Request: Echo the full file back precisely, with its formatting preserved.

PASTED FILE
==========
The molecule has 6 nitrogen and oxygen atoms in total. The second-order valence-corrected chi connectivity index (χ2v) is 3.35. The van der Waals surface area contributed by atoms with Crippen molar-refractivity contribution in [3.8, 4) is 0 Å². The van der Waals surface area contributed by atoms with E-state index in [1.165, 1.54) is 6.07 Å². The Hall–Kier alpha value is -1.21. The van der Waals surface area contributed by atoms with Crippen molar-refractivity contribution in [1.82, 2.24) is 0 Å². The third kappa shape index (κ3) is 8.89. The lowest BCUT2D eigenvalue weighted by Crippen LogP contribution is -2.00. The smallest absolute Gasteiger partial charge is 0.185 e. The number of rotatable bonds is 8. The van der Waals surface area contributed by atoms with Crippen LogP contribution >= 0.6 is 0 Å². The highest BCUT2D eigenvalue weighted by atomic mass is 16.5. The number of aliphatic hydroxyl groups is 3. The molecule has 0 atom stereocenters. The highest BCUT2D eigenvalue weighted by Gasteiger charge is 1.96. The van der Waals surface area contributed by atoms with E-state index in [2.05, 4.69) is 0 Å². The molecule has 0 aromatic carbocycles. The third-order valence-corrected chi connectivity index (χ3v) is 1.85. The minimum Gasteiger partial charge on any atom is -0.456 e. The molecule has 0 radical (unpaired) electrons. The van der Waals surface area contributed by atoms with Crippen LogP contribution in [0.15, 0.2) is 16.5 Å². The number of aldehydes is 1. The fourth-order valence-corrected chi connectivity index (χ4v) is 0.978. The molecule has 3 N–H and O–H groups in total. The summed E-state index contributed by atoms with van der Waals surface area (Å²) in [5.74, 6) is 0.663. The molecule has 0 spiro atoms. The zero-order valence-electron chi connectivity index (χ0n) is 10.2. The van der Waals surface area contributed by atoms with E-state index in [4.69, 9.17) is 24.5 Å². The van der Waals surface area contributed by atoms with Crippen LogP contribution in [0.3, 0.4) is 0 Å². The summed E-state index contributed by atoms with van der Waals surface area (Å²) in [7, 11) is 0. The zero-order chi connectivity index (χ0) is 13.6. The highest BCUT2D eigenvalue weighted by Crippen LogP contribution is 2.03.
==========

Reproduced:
The molecule has 6 nitrogen and oxygen atoms in total. The second-order valence-corrected chi connectivity index (χ2v) is 3.35. The van der Waals surface area contributed by atoms with Crippen molar-refractivity contribution in [3.8, 4) is 0 Å². The van der Waals surface area contributed by atoms with E-state index in [1.165, 1.54) is 6.07 Å². The Hall–Kier alpha value is -1.21. The van der Waals surface area contributed by atoms with Crippen molar-refractivity contribution in [1.82, 2.24) is 0 Å². The third kappa shape index (κ3) is 8.89. The lowest BCUT2D eigenvalue weighted by Crippen LogP contribution is -2.00. The smallest absolute Gasteiger partial charge is 0.185 e. The number of rotatable bonds is 8. The van der Waals surface area contributed by atoms with Crippen LogP contribution >= 0.6 is 0 Å². The highest BCUT2D eigenvalue weighted by atomic mass is 16.5. The number of aliphatic hydroxyl groups is 3. The molecule has 0 atom stereocenters. The highest BCUT2D eigenvalue weighted by Gasteiger charge is 1.96. The van der Waals surface area contributed by atoms with E-state index in [2.05, 4.69) is 0 Å². The molecule has 0 aromatic carbocycles. The third-order valence-corrected chi connectivity index (χ3v) is 1.85. The minimum Gasteiger partial charge on any atom is -0.456 e. The molecule has 0 radical (unpaired) electrons. The van der Waals surface area contributed by atoms with Crippen LogP contribution in [0.15, 0.2) is 16.5 Å². The number of aldehydes is 1. The fourth-order valence-corrected chi connectivity index (χ4v) is 0.978. The molecule has 3 N–H and O–H groups in total. The summed E-state index contributed by atoms with van der Waals surface area (Å²) in [5.74, 6) is 0.663. The molecule has 0 spiro atoms. The zero-order valence-electron chi connectivity index (χ0n) is 10.2. The van der Waals surface area contributed by atoms with E-state index in [4.69, 9.17) is 24.5 Å². The van der Waals surface area contributed by atoms with Crippen LogP contribution in [0.3, 0.4) is 0 Å². The summed E-state index contributed by atoms with van der Waals surface area (Å²) in [7, 11) is 0. The zero-order chi connectivity index (χ0) is 13.6. The highest BCUT2D eigenvalue weighted by Crippen LogP contribution is 2.03.